Remember to set your clock ahead this weekend for Daylight Savings Time. This weekend we Spring Forward. That means at 1am ET, we officially move the clock ahead one hour to 2am ET. Your computer, smartphone, and smartwatch will do this automatically. The other clocks in your home and sometimes car will have to be updated forward one hour on Sunday. Many folks change their clocks Saturday night before they go to sleep.
Daylight Saving Time (DST) is the practice of setting the clocks ahead by one hour during the summer months, and setting them back by one hour during the winter months, in order to make better use of natural daylight.
The idea of Daylight Saving Time was first proposed by Benjamin Franklin in 1784, as a way to save candles and make better use of natural light. However, it wasn’t until World War I that DST was first implemented as a way to save energy and reduce the use of coal during wartime.
The idea was quickly adopted by several countries, including the United States, where DST was first established in 1918. However, DST was not universally adopted and it was repealed in many countries after the war. It wasn’t until the 1960s that DST was reintroduced in many countries, including the United States, as a way to save energy during the energy crisis.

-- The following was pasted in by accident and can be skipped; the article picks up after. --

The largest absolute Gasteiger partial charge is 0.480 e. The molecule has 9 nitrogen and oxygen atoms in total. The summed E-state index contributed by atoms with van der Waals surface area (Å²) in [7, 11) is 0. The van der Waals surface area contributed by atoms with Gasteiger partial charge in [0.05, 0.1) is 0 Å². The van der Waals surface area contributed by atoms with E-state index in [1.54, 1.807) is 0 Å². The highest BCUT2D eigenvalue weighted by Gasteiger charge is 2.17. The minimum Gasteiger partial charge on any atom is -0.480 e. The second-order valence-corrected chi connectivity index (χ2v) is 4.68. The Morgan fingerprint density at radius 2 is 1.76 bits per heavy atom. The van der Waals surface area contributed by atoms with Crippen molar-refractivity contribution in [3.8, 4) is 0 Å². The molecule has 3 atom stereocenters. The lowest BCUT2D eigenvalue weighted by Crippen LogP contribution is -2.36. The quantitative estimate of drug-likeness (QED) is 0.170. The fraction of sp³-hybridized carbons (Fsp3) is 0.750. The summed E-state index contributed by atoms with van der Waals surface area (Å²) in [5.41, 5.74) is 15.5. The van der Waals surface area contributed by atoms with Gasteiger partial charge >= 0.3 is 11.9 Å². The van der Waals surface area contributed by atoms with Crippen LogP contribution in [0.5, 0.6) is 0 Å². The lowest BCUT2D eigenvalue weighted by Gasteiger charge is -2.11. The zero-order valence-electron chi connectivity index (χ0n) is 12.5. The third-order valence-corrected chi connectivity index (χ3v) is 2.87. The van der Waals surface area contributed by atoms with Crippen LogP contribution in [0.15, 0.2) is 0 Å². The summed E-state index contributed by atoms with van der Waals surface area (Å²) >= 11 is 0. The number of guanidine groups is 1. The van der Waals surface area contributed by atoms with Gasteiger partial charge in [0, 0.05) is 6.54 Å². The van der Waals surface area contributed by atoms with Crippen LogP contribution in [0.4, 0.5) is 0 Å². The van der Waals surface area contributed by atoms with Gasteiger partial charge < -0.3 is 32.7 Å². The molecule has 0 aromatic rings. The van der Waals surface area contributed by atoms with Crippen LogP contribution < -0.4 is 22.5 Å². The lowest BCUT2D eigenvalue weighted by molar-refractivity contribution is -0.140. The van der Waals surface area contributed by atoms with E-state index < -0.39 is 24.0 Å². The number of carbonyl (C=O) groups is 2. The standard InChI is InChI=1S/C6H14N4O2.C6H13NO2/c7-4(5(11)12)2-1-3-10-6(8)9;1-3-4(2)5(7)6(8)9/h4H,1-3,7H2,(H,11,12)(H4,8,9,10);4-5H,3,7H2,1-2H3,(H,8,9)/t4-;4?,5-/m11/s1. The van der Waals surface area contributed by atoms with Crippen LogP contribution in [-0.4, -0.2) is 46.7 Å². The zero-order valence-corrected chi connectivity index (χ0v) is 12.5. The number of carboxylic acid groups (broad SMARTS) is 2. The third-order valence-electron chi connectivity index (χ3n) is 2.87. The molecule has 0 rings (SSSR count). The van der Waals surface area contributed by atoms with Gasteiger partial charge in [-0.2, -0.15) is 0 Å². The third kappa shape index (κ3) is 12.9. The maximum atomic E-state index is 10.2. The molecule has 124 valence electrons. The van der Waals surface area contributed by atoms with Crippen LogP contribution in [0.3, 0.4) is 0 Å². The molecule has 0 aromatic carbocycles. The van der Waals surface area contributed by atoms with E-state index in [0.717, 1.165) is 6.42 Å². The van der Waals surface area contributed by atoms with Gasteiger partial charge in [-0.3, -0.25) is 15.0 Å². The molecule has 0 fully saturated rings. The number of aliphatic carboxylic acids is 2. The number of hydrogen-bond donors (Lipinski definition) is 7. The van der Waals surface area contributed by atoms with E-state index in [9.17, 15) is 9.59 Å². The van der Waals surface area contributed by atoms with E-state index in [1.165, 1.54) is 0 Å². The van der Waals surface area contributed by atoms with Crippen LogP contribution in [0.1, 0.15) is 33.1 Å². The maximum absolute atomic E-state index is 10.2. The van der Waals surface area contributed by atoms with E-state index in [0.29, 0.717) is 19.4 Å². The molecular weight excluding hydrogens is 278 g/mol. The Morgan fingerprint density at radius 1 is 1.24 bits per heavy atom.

In the United States, the official dates for Daylight Saving Time are set by the Energy Policy Act of 2005. Daylight Saving Time begins on the second Sunday of March, when clocks are set ahead by one hour, and ends on the first Sunday of November, when clocks are set back by one hour.
The reason for setting the clocks ahead by one hour in the spring, which is often referred to as “springing forward,” is to provide more daylight in the evenings, when people are typically more active and tend to use more energy. This allows for a reduction in energy consumption during peak hours and can help to save energy overall.
Overall, the history of Daylight Saving Time is one of an evolving practice that has been influenced by various factors, including wartime, energy conservation, and the desire to make better use of natural daylight. Today, many countries around the world observe Daylight Saving Time, with varying start and end dates and differing opinions on its effectiveness.